Cut branches placed over plants can provide a bit of insulation during the winter and add organic matter as the needles fall.

A cut tree can also offer a bounty of gifts to wildlife for the coming year. Just set it out in the yard and it becomes cover for birds and small mammals. Or set it up and decorate it with peanut butter-covered pinecones, fruit slices, or suet baskets to help provide food for birds.

Winter Trout Harvest Begins Feb. 1

Conservation Department staff stocked 73,000 rainbow trout in 32 urban-area lakes around the state for winter trout fishing beginning last November. Many of these areas allow anglers to harvest trout as soon as they are stocked, while other areas are catch-and-release until Feb. 1. Find locations at

Beginning Feb. 1, all of the urban-area lakes allow the harvest of trout. The daily limit at these locations is four trout with no length limit. All Missouri residents older than age 15 and younger than age 65 must have a fishing permit. All nonresidents over age 15 must have a fishing permit. To keep trout, all anglers regardless of age must have a Missouri trout permit.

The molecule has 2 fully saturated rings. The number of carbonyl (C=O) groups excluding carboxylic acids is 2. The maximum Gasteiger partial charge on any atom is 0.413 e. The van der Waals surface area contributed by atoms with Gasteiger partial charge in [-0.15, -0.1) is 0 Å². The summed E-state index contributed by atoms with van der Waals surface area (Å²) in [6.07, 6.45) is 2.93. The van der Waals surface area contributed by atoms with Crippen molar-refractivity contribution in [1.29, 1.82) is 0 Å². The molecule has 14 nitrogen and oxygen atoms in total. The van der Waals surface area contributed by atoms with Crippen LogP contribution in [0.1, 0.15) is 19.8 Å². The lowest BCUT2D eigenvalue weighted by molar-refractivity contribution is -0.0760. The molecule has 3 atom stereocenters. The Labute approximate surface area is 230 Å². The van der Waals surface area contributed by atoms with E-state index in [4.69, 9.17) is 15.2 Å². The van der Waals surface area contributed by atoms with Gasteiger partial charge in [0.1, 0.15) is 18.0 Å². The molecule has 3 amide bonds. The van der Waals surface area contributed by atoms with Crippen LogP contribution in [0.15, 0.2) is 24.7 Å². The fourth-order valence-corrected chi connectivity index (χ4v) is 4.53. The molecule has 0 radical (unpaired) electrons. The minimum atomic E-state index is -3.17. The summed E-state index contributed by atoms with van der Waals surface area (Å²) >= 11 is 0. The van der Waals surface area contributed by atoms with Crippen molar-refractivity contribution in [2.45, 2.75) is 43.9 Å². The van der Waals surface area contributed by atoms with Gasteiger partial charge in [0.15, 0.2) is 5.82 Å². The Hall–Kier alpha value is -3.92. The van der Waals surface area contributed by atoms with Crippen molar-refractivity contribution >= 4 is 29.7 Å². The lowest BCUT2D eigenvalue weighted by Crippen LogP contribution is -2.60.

Get Your 2017 Permits

Many hunting and fishing permits expire at the end of February, including 2016 permits for small game, fishing, trout fishing, and combination hunting and fishing permits.

Buy Missouri hunting and fishing permits from one of many vendors around the state, online at, or through the Conservation Department’s free mobile apps, MO Hunting and MO Fishing, available for download through Google Play for Android devices or the App Store for Apple devices.

Save time by buying permits for yourself, family, and friends in a single transaction. Select the “Additional Customer” option during your permit purchase.

Commercial permits and lifetime permits can be purchased only through the Department’s Permit Services Unit by calling 573-751-4115.

Discover Nature at Eagle Days

Discover nature with the Missouri Department of Conservation at Eagle Days events around the state, or enjoy eagle viewing on your own. Eagle Days events for January and February are listed below. They include live captive-eagle programs, exhibits, activities, videos, and guides with spotting scopes. Be sure to dress for winter weather and don’t forget cameras and binoculars.

  • Kansas City: Jan. 7 from 9 a.m. to 3:30 p.m. and Jan. 8 from 10:30 a.m. to 3:30 p.m. at Smithville Lake Paradise Pointe Golf Course Clubhouse north of Kansas City. Call 816-532- 0174 for more information.